One day after the announcement that Richie Sambora will be inducted into the Rock and Roll Hall of Fame alongside the other founding members of Bon Jovi next April, the guitarist is releasing a new song, “One Night of Peace,” that captures the spirit of the holiday season.
Sambora and his musical partner, former Michael Jackson guitarist Orianthi, will release an EP, “Making History,” on Friday, although “One Night of Peace.” is a stand-alone single. The EP is the follow-up to “Rise,” the first of what Sambora says are at leave five EPs that will be released under the pair’s project, RSO.
“It just rolls off the tongue,” Sambora says. “What were we going to call it? SambOrianthi? It seems okay!”
Written years ago, “One Night of Peace” was inspired by a close friend of the guitarist who served in the military during the first Iraq war. “That song was written twenty-something years ago, when the first invasion of Iraq happened,” Sambora tells Variety. “A good friend of mine was in the service and he called me the night before. He couldn’t tell me where he was — I imagine it would be Kuwait — and he goes, ‘Hey, I’m going in tomorrow. I can’t tell you for what and what I’m doing or anything like that, but do me a favor, can you take care of my kids?’ He had two kids and a wife, and he wanted me look out for them. That’s when the song really was born. It’s been sitting there for a long time.
“I usually don’t take songs from the past, but for some reason I think that song is going to be relevant at any time,” he continues. “I just performed on a TV show for the troops in New York [“Guitar Legends for Heroes,” airing Dec. 23 on Tribune affiliates] and there and it was not a dry eye in the house. It’s one of those songs that that can potentially really be around and be a real healing kind of song for a lot of people, because we all want one night of peace. It’s a pipe dream but let’s hope it happens.”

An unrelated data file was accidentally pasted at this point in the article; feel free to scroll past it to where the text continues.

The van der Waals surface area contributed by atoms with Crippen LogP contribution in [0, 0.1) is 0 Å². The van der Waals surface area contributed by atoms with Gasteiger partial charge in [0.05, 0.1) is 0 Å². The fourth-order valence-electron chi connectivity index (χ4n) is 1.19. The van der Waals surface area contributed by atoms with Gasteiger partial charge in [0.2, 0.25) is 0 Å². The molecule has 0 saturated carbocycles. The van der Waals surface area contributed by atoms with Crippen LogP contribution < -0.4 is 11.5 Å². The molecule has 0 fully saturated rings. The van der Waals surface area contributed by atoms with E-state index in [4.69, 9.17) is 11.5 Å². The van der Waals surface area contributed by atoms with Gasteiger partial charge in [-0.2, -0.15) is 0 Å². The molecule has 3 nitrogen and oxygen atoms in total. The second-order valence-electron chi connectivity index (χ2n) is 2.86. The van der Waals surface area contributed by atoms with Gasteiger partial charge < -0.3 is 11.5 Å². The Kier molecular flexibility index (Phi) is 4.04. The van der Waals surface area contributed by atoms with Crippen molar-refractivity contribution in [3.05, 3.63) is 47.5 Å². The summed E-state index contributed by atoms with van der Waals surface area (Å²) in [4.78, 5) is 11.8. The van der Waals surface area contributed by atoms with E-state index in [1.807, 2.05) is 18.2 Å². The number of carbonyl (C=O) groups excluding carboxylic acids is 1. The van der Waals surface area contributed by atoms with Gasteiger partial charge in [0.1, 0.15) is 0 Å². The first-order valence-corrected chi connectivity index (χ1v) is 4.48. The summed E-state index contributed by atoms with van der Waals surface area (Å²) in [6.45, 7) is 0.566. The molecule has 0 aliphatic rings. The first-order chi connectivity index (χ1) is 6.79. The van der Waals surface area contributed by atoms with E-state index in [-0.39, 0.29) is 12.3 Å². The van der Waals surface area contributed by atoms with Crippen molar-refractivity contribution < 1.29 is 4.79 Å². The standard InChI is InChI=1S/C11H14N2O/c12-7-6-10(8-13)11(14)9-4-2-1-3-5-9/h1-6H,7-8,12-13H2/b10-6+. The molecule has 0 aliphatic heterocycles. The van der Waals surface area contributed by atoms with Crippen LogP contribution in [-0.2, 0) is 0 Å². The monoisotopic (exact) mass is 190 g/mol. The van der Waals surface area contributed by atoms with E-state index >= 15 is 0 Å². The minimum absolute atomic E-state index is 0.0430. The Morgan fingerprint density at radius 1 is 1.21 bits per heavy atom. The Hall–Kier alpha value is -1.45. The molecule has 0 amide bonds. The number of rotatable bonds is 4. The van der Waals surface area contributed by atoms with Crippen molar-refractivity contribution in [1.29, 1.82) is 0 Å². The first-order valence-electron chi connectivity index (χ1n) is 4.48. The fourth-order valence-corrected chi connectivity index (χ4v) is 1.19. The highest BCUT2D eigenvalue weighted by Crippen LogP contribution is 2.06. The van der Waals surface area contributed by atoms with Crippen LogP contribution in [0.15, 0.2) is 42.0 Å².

The “Making History” EP explores those themes as well as personal relationships, continuing the musical conversation began in September with the “Rise” EP, he says. “They’re really songs about hope and positivity,” Sambora says. “It’s about trying to be positive in such a wild time in this world when there’s so many crazy things that are happening.”
Others explore the couple’s relationship as it happens in “real time”—with many of the tracks recorded in the kitchen located in their home in Casablasas, Calif. “’Walk With Me’ is one of our favorites because it’s one of the earliest songs that we wrote together. It’s really about togetherness. I think if two people believe in the same thing, it’s a very powerful thing. If you got two 2,000 people and then 2,000,000 and then the whole world to believe in that, then you’ve got something.”
To bring the music to life, Sambora enlisted producer Bob Rock, who worked with Bon Jovi back in the ’80s.
“He is just unbelievable,” Sambora says. “Obviously Bob and I have a history — we sold maybe 70 something thousand million records or whatever together.”
There is more in store for 2018: Sambora and Orianthi wrote three songs just this week while on vacation in Hawaii. There are 25 masters finished, he says. Plus, there is the touring schedule, which includes shows in Australia, and a gig at Carnegie Hall honoring the music of Led Zeppelin on March 7.
“Jimmy Page is a good friend of mine and Robert Plant t is an acquaintance and it came through Stan Martin, one of Ori’s friends, and we’re looking forward to doing it.,” he says.
Having two musicians in the house is ideal for Sambora, who first got together with Orianthi when he needed a guitar player for an Australian solo tour. “People look at me as Jon Bon Jovi’s side guy and they look at her as Michael Jackson’s side arm,” he says. “They don’t know that we write songs and we can actually sing besides just being the shredding guitar people,” he says. “When people come to see Ori and I play, they see two people that are really sincere about what they do and we do have a lot of life experience in us, so we bring that to the table on every performance and every show. It’s really a beautiful thing,” he says.
And then there is the induction ceremony for the Rock and Roll Hall of Fame in April. Jon Bon Jovi told Variety that both Sambora and former bassist Alec John Such are welcome to join himself, drummer Tico Torres, Keyboardist Dave Bryan, bassist Hugh McDonald and new guitarist Phil X in the celebrations. Sambora says he has no problem with playing at the show.
“It’s wonderful to be recognized for your achievements,” he says.